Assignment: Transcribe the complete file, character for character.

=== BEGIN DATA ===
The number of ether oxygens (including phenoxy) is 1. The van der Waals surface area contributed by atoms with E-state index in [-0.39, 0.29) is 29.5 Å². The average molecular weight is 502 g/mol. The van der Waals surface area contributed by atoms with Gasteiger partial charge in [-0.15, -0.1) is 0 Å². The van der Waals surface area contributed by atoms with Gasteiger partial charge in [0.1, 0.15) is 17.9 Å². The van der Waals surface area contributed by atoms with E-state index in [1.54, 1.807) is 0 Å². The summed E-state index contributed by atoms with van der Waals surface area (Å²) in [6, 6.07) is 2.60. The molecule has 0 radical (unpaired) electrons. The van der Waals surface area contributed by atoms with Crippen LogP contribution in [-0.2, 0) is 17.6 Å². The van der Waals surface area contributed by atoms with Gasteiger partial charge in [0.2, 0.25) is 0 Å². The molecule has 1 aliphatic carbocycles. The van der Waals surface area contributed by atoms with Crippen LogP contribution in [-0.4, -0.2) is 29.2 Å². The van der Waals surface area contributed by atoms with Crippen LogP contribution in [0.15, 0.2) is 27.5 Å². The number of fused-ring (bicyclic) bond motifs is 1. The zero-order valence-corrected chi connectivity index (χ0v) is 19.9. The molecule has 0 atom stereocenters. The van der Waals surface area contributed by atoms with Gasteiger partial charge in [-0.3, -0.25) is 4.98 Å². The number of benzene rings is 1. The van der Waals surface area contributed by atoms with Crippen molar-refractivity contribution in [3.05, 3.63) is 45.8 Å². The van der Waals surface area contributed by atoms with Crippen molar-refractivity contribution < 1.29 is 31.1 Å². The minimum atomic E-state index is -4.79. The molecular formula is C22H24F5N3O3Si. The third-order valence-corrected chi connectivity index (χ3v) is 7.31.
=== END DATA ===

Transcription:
The number of ether oxygens (including phenoxy) is 1. The van der Waals surface area contributed by atoms with E-state index in [-0.39, 0.29) is 29.5 Å². The average molecular weight is 502 g/mol. The van der Waals surface area contributed by atoms with Gasteiger partial charge in [-0.15, -0.1) is 0 Å². The van der Waals surface area contributed by atoms with Gasteiger partial charge in [0.1, 0.15) is 17.9 Å². The van der Waals surface area contributed by atoms with E-state index in [1.54, 1.807) is 0 Å². The summed E-state index contributed by atoms with van der Waals surface area (Å²) in [6, 6.07) is 2.60. The molecule has 0 radical (unpaired) electrons. The van der Waals surface area contributed by atoms with Crippen LogP contribution in [-0.2, 0) is 17.6 Å². The van der Waals surface area contributed by atoms with Gasteiger partial charge in [0.2, 0.25) is 0 Å². The molecule has 1 aliphatic carbocycles. The van der Waals surface area contributed by atoms with Crippen LogP contribution in [-0.4, -0.2) is 29.2 Å². The van der Waals surface area contributed by atoms with Crippen LogP contribution in [0.15, 0.2) is 27.5 Å². The number of fused-ring (bicyclic) bond motifs is 1. The zero-order valence-corrected chi connectivity index (χ0v) is 19.9. The molecule has 0 atom stereocenters. The van der Waals surface area contributed by atoms with Gasteiger partial charge in [-0.3, -0.25) is 4.98 Å². The number of benzene rings is 1. The van der Waals surface area contributed by atoms with Crippen molar-refractivity contribution in [3.05, 3.63) is 45.8 Å². The van der Waals surface area contributed by atoms with Crippen molar-refractivity contribution < 1.29 is 31.1 Å². The minimum atomic E-state index is -4.79. The molecular formula is C22H24F5N3O3Si. The third-order valence-corrected chi connectivity index (χ3v) is 7.31.